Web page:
“I once traveled competitively. I don’t mean as a sport, I mean I was motivated to take a trip to a new place simply to one-up an acquaintance (not even a friend, an acquaintance). I was living in Florida at the time and had found a restaurant that did an amazing green curry. I mentioned it at a party and a friend’s roommate agreed with me saying, ‘Yeah! It’s the best I’ve had around here—it’s almost as good as the green curry I had in Thailand, but of course, that was the best green curry I’ve ever had.’ I’m not sure if I thought that the green curry I’d find in Thailand would be better than the green curry she’d found in Thailand, or if I simply didn’t want her to have the satisfaction of being the only one who’d had real Thai green curry, but whatever the reason I became fixated on traveling to Southeast Asia. Of course, the more I thought about it and researched it, the more my non-curry-related interest grew. I never saw that woman again, but a year later I spent six months in Southeast Asia. It turns out, I preferred Thai curry.”—Maggie Fuller, editorial assistant 

“It may sound pretty clichéd, but the film The Motorcycle Diaries is the first thing that I can remember that really inspired me to travel. In the movie, the South American landscape was visually represented so beautifully and the culture seemed so rich. A few years after watching it, I started learning Spanish and eventually went on to travel throughout South America myself (but not by motorcycle—I’m not that cool).”—Sarah Buder, editorial intern

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“In the fall of 2002, I was horizontal at my dentist’s office and staring up at the ceiling. There, on the ceiling, was a poster of the Matterhorn. I flew that Christmas to Europe to go to Amsterdam, Monaco, and a yet-to-be-determined ski resort in the Alps near Geneva. On the flight into Geneva, my ski buddy and I discussed which of the many ski resorts to go to. I remembered the dentist’s photo on the ceiling and insisted on the Matterhorn, which meant Zermatt. We arrived on Boxing Day (the day after Christmas) and walked from hotel to hotel. All were ‘fully booked.’ Finally, one hotel clerk took pity on us and invited us to her family’s home, where she put us up for not only the night, but for the next three. They made us feel part of the family, and we ended up having the best time. Lots of great skiing too. This cemented in my head the idea that travel plans can be overrated, and that there are lots of great people out in the destinations willing to help us have great experiences.”—Greg Sullivan, CEO/cofounder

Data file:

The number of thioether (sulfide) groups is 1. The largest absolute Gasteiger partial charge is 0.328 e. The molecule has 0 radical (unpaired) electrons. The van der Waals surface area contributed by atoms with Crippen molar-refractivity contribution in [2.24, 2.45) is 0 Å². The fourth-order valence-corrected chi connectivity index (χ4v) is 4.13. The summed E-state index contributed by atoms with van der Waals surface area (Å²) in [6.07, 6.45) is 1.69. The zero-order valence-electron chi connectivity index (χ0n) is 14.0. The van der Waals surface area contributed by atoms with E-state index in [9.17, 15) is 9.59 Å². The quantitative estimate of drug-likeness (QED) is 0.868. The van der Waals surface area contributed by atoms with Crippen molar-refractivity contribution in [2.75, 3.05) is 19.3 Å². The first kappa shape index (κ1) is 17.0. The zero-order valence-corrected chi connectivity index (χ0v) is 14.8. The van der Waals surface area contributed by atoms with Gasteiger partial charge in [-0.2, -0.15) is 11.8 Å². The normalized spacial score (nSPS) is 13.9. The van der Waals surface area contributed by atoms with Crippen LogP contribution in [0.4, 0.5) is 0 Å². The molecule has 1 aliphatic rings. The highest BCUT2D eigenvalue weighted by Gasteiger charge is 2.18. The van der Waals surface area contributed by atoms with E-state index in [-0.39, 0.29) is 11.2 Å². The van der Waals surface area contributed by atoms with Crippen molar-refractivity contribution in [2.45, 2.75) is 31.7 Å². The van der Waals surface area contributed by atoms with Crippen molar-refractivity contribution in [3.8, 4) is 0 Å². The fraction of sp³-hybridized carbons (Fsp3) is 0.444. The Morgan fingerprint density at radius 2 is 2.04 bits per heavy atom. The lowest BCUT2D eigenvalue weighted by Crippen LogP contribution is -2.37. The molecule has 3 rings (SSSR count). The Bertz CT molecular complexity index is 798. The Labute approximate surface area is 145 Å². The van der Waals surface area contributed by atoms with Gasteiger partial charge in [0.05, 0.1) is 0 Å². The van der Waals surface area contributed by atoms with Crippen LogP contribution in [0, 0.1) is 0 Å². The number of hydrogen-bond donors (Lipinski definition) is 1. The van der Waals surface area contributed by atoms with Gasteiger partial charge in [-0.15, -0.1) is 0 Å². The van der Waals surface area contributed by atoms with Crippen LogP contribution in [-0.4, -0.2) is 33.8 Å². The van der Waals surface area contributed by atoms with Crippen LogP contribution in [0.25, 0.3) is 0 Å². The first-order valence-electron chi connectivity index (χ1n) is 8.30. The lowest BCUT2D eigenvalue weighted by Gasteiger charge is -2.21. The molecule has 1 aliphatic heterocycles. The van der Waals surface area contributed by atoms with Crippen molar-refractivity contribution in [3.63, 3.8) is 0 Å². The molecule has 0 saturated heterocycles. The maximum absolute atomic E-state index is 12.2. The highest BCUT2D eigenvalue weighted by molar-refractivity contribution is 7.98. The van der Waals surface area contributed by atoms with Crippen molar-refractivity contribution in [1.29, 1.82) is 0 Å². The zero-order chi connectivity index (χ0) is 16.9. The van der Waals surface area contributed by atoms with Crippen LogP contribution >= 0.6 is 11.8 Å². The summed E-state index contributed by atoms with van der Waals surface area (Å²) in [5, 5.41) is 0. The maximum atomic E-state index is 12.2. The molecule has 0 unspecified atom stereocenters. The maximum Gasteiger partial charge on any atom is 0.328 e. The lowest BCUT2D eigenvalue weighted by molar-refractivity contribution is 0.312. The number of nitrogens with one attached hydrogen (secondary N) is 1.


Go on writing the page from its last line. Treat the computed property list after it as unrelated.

“When I was in college, a Citibank commercial got me so interested in Istanbul, I dreamed about going there for months. I read travel articles about its gorgeous mosques and maze-like bazaars. I imagined sipping tea and smoking hookah in back-alley cafés. One day, taking an elevator up to a class, I saw a flyer for a January study abroad trip to my dream city. I applied right after class wrapped up and headed to Istanbul for two weeks over my winter break. To this day, it’s still my favorite city in the world, and I still love that commercial.”—Danielle Walsh, associate editor

“My travel inspiration comes usually from one of three things: art, music, or my friends. I went to Berlin because of the street artist Blu and the various pieces he had around the city. Music is probably the biggest driving force in my travel, and I have seen a lot of the West and East coasts of the United States thanks to music, whether it be because I’m touring with a band or a certain artist or album influences my thoughts on a destination. Lastly, my friends play a huge role in where I plan to go next. I trust them (most of them) and their opinions on a place. I still want to go to Southeast Asia because of the pictures a friend of mine took while she was there.”—Andrew Raymond, photo intern

>>>Next: The 16 Films That Inspired Us to Travel